In Jennifer Pusateri’s experience, it's rare to encounter teachers who jump right into using universal design for learning strategies that remove education barriers in the classroom.
Teachers most often build up understanding over time about the benefits of UDL, recognizing that barriers to learning are in the classroom and not in the student, said Pusateri, a universal design consultant for the University of Kentucky's Center for the Enhancement of Learning and Teaching. Pusateri shared this during a virtual session of the 8th Annual CAST UDL Symposium Wednesday. CAST is a nonprofit education research and development organization.
Removing barriers to learning could mean optimizing access to assistive technology, clarifying vocabulary in text, offering different ways for students to demonstrate their knowledge, or a host of other adjustments to help meet diverse learning needs in a classroom, according to CAST.
Sometimes, a teacher's UDL journey begins with skepticism and cautious hopefulness before growing into emergent proficiency, said Pusateri, a former teacher and current school board member for Kentucky's Danville Independent Schools.
"I really feel like those are the critical periods where if teachers don't get the support they need during that developmental time, as they're starting to learn about using UDL, a lot of times they get overwhelmed, and they turn away from UDL completely," Pusateri said.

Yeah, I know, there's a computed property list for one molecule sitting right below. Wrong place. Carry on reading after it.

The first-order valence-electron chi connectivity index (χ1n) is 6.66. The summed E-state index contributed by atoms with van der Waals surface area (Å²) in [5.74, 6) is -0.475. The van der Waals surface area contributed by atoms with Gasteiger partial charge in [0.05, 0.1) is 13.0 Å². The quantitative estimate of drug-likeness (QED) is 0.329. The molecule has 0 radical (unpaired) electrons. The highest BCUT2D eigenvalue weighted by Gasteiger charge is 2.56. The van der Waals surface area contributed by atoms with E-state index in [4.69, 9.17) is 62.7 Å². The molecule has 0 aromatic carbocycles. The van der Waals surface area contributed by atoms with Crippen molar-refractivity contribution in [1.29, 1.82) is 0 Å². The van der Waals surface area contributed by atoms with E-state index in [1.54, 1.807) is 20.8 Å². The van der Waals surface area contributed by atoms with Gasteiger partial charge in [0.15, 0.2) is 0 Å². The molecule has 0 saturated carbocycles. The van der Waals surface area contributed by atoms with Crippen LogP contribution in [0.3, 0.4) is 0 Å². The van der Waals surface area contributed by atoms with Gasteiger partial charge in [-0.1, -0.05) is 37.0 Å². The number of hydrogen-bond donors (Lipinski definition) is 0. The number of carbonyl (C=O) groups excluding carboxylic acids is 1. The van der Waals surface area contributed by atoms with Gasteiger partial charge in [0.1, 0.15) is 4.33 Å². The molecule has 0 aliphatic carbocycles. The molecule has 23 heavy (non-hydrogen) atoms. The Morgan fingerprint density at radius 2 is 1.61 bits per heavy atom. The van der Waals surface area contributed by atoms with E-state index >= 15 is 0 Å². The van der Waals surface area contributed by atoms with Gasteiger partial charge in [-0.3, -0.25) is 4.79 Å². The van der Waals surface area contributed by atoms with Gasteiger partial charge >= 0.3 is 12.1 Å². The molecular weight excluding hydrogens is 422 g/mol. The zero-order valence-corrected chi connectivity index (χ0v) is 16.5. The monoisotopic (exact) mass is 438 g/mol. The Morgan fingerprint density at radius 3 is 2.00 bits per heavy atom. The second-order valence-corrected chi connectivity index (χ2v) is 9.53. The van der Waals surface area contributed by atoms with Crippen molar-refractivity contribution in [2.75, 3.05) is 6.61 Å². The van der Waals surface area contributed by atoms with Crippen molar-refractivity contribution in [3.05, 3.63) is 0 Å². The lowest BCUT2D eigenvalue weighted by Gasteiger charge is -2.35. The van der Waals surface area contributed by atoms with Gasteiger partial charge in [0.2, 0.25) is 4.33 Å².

Successful use of UDL requires teacher buy-in for the approach or for the theory it can reduce inequities to improve student learning, she said.
Hesitation about UDL can come from a variety of angles, including the thinking that it's not applicable to all students or that it's just a passing education fad, Pusateri said. To help build a UDL mindset, she suggests having teachers examine what works well in their classrooms and what are some pain points.
For example, are there certain students who are struggling or certain instruction strategies that aren't resonating? Is the classroom layout making learning more difficult?
She also suggests teachers ask themselves what are the prerequisite skills they expect students to have to be successful in their classrooms and whether a teacher is making assumptions about students' skill levels.
"It's not a blame game. You're trying to find the facts," she said.
Teachers should also acknowledge the aspects they can't change, such as classroom location, required curricula, the number of students in the classroom and the hours of the school day.
Once teachers commit to a UDL mindshift, they also need the methods to help implement UDL practices in the classroom, Pusateri said. CAST's UDL Guidelines and resources, such as graphic organizers and checkpoints, can help teachers find solutions and plan and track their efforts to improve access to learning, she said.
"No one is meeting every single need of every student in the class, but we can always be working toward removing more barriers for our students in our classes," Pusateri said.